Health Care Equity Caucus

Who we are:

The mission of Latino Medical Student Association (LMSA) is to unite and empower medical students through service, mentorship and education, and to advocate for the health of the Latinx community. We recognize that there are several factors that influence health including employment, housing, education, public safety and food access. However, LMSA’s Health Care Equity Caucus was created to address one facet affecting health. We define health care equity as the fair distribution of healthcare resources regardless of identity and socioeconomic status.

Despite the gains made with the Affordable Care Act, an estimated 24 million people in United States remain uninsured, 40% of which are Latinos, and millions more are underinsured. About half of Latinx who are uninsured are undocumented and are ineligible for Medicaid and the ACA exchanges [1]. In addition to lacking access to healthcare, the Latinx population remains largely underrepresented in the physician workforce. Despite being 17.4% of the total U.S. population, the Latinx population only represents 4.4% of the physician workforce [2,3].

In order to achieve greater health care equity, this caucus supports and advocates for legislation that would reduce inequities in health care delivery and increase diversity in medicine. We advocate for quality health care for all and support the implementation of a single-payer health insurance system.



The LMSA Health Care Equity Caucus was created to serve as a forum for LMSA members interested in health policy affecting access to quality health care. The Caucus will provide a platform for medical students to engage in advocacy and research for policies promoting health care equity. The Caucus will support medical student research in health care disparities, be a resource for students interested in writing resolutions on this topic, and facilitate collaboration between LMSA members as well as other organizations. We strive to increase public awareness of access to health care inequities that currently exist in the United States.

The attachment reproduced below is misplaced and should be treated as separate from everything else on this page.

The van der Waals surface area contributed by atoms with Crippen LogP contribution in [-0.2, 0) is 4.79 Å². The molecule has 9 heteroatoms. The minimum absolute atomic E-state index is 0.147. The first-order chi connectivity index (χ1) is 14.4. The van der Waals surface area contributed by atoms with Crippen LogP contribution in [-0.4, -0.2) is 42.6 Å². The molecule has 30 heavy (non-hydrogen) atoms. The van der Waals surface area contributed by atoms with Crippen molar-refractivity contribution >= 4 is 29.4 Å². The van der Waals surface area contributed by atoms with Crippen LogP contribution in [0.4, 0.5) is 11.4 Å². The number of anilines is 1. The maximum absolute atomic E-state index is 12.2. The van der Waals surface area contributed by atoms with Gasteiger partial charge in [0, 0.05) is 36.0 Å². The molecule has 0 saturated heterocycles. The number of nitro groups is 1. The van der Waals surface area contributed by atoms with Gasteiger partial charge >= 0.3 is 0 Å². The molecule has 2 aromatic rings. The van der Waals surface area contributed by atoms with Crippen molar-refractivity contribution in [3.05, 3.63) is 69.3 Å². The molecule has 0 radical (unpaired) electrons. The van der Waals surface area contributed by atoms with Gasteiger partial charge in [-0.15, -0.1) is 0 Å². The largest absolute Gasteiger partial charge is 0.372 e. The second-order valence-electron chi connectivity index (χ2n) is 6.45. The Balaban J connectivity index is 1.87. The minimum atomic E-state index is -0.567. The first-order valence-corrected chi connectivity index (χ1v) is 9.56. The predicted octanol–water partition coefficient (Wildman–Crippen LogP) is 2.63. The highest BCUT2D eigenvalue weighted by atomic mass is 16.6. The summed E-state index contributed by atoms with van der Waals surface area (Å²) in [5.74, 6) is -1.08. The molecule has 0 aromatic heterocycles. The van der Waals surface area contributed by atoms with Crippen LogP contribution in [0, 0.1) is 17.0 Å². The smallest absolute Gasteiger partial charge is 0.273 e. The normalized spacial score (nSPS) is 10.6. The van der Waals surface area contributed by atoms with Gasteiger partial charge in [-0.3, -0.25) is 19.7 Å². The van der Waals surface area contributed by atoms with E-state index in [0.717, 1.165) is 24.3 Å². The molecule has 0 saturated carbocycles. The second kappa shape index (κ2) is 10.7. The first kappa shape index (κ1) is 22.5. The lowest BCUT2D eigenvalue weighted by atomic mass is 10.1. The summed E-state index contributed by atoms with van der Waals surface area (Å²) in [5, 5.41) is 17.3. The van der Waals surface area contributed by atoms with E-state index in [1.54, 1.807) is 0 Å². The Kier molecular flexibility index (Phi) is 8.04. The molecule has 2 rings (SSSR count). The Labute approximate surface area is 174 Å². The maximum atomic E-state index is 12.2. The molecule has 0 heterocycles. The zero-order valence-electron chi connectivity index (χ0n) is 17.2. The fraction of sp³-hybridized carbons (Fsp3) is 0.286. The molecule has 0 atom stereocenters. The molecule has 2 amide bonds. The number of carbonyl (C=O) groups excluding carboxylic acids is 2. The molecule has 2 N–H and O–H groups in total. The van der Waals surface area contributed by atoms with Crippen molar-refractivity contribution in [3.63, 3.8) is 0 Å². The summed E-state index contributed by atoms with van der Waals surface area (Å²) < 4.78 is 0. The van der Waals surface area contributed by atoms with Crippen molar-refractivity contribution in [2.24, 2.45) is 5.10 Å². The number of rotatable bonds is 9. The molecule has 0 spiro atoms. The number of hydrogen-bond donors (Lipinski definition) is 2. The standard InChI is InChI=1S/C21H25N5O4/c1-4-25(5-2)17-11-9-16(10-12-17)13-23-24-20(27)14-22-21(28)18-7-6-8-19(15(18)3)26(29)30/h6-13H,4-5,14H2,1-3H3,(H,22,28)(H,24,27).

We will address the following issues:

  • Insurance coverage, affordability and continuity of care
  • Health care financing system
  • Communication barriers (Physician diversity, cultural humility, language health literacy)
  • Workforce distribution (i.e. PCP shortage)
  • Unconscious bias and racism in medicine
  • Preventive and population health


  1. R. Collins, M. Z. Gunja, M. M. Doty, and S. Beutel, Who Are the Remaining Uninsured and Why Haven’t They Signed Up for Coverage? Findings from the Commonwealth Fund Affordable Care Act Tracking Survey, February–April 2016 The Commonwealth Fund, August 2016.
  2. US Census Bureau. Quick Facts: United States. Retrieved April 25, 2016, from
  3.  AAMC.  Section II: Current Status of the U.S. Physician Workforce. Retrieved April 25, 2016, from